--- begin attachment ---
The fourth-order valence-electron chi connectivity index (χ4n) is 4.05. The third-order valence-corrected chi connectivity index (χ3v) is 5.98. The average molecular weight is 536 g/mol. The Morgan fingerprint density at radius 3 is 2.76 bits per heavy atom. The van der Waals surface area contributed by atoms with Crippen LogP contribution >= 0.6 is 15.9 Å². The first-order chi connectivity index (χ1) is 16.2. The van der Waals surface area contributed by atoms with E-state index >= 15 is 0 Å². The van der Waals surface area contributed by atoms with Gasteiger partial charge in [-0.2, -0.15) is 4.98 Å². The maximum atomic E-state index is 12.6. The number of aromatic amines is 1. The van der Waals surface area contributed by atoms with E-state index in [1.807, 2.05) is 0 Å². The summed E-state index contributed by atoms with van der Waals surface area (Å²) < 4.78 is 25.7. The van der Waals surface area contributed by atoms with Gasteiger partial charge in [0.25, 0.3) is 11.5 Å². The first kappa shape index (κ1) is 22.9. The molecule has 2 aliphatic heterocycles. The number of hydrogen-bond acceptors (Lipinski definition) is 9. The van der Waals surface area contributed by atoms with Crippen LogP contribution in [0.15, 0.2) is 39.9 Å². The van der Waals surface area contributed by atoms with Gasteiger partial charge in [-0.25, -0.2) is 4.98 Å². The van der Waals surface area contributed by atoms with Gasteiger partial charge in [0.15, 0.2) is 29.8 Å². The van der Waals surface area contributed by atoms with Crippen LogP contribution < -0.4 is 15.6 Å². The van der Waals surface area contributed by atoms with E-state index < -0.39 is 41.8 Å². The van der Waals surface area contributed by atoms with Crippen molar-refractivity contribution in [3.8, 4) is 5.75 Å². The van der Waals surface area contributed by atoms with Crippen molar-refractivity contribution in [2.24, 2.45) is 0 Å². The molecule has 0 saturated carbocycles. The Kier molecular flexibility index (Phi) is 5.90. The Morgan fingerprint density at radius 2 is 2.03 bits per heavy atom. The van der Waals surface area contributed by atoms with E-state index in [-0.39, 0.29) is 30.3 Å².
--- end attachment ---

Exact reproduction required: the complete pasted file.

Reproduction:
The fourth-order valence-electron chi connectivity index (χ4n) is 4.05. The third-order valence-corrected chi connectivity index (χ3v) is 5.98. The average molecular weight is 536 g/mol. The Morgan fingerprint density at radius 3 is 2.76 bits per heavy atom. The van der Waals surface area contributed by atoms with Crippen LogP contribution >= 0.6 is 15.9 Å². The first-order chi connectivity index (χ1) is 16.2. The van der Waals surface area contributed by atoms with E-state index >= 15 is 0 Å². The van der Waals surface area contributed by atoms with Gasteiger partial charge in [-0.2, -0.15) is 4.98 Å². The maximum atomic E-state index is 12.6. The number of aromatic amines is 1. The van der Waals surface area contributed by atoms with E-state index in [1.807, 2.05) is 0 Å². The summed E-state index contributed by atoms with van der Waals surface area (Å²) < 4.78 is 25.7. The van der Waals surface area contributed by atoms with Gasteiger partial charge in [0.25, 0.3) is 11.5 Å². The first kappa shape index (κ1) is 22.9. The molecule has 2 aliphatic heterocycles. The number of hydrogen-bond acceptors (Lipinski definition) is 9. The van der Waals surface area contributed by atoms with Crippen LogP contribution in [0.15, 0.2) is 39.9 Å². The van der Waals surface area contributed by atoms with Gasteiger partial charge in [-0.25, -0.2) is 4.98 Å². The van der Waals surface area contributed by atoms with Gasteiger partial charge in [0.15, 0.2) is 29.8 Å². The van der Waals surface area contributed by atoms with Crippen LogP contribution < -0.4 is 15.6 Å². The van der Waals surface area contributed by atoms with E-state index < -0.39 is 41.8 Å². The van der Waals surface area contributed by atoms with Crippen molar-refractivity contribution in [3.8, 4) is 5.75 Å². The van der Waals surface area contributed by atoms with Crippen molar-refractivity contribution in [2.24, 2.45) is 0 Å². The molecule has 0 saturated carbocycles. The Kier molecular flexibility index (Phi) is 5.90. The Morgan fingerprint density at radius 2 is 2.03 bits per heavy atom. The van der Waals surface area contributed by atoms with E-state index in [-0.39, 0.29) is 30.3 Å².